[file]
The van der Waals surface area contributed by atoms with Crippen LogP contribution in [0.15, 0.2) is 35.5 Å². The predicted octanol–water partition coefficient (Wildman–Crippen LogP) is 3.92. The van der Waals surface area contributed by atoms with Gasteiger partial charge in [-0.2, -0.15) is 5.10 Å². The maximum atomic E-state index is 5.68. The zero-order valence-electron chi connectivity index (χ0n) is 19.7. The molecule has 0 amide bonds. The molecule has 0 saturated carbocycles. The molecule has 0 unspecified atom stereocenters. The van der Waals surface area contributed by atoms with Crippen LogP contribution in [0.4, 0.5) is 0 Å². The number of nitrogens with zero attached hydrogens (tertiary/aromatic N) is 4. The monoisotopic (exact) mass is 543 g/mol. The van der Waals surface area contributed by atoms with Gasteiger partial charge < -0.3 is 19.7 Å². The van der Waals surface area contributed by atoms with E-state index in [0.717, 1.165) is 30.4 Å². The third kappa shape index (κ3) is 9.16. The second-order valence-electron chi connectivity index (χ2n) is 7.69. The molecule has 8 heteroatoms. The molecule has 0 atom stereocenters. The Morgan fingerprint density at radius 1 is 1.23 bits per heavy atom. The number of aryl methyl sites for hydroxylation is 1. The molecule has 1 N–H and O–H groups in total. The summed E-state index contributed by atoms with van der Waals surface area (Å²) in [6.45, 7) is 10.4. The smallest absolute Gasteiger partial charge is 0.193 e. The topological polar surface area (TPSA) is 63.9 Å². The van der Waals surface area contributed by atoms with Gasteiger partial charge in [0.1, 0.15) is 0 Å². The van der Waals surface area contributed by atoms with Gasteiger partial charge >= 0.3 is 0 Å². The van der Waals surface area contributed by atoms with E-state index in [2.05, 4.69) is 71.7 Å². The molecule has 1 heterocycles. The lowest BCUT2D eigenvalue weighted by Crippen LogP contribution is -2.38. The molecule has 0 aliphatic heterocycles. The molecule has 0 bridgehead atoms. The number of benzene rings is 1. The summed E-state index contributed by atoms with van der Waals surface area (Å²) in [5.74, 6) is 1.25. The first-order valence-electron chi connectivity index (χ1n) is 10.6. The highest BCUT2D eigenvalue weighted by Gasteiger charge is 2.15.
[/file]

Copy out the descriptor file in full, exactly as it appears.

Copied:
The van der Waals surface area contributed by atoms with Crippen LogP contribution in [0.15, 0.2) is 35.5 Å². The predicted octanol–water partition coefficient (Wildman–Crippen LogP) is 3.92. The van der Waals surface area contributed by atoms with Gasteiger partial charge in [-0.2, -0.15) is 5.10 Å². The maximum atomic E-state index is 5.68. The zero-order valence-electron chi connectivity index (χ0n) is 19.7. The molecule has 0 amide bonds. The molecule has 0 saturated carbocycles. The molecule has 0 unspecified atom stereocenters. The van der Waals surface area contributed by atoms with Crippen LogP contribution in [0.4, 0.5) is 0 Å². The number of nitrogens with zero attached hydrogens (tertiary/aromatic N) is 4. The monoisotopic (exact) mass is 543 g/mol. The van der Waals surface area contributed by atoms with Gasteiger partial charge < -0.3 is 19.7 Å². The van der Waals surface area contributed by atoms with E-state index in [0.717, 1.165) is 30.4 Å². The third kappa shape index (κ3) is 9.16. The second-order valence-electron chi connectivity index (χ2n) is 7.69. The molecule has 8 heteroatoms. The molecule has 0 atom stereocenters. The Morgan fingerprint density at radius 1 is 1.23 bits per heavy atom. The number of aryl methyl sites for hydroxylation is 1. The molecule has 1 N–H and O–H groups in total. The summed E-state index contributed by atoms with van der Waals surface area (Å²) in [6.45, 7) is 10.4. The smallest absolute Gasteiger partial charge is 0.193 e. The topological polar surface area (TPSA) is 63.9 Å². The van der Waals surface area contributed by atoms with Gasteiger partial charge in [0.1, 0.15) is 0 Å². The van der Waals surface area contributed by atoms with Gasteiger partial charge >= 0.3 is 0 Å². The van der Waals surface area contributed by atoms with E-state index in [2.05, 4.69) is 71.7 Å². The molecule has 1 heterocycles. The lowest BCUT2D eigenvalue weighted by Crippen LogP contribution is -2.38. The molecule has 0 aliphatic heterocycles. The molecule has 0 bridgehead atoms. The number of benzene rings is 1. The summed E-state index contributed by atoms with van der Waals surface area (Å²) in [5.74, 6) is 1.25. The first-order valence-electron chi connectivity index (χ1n) is 10.6. The highest BCUT2D eigenvalue weighted by Gasteiger charge is 2.15.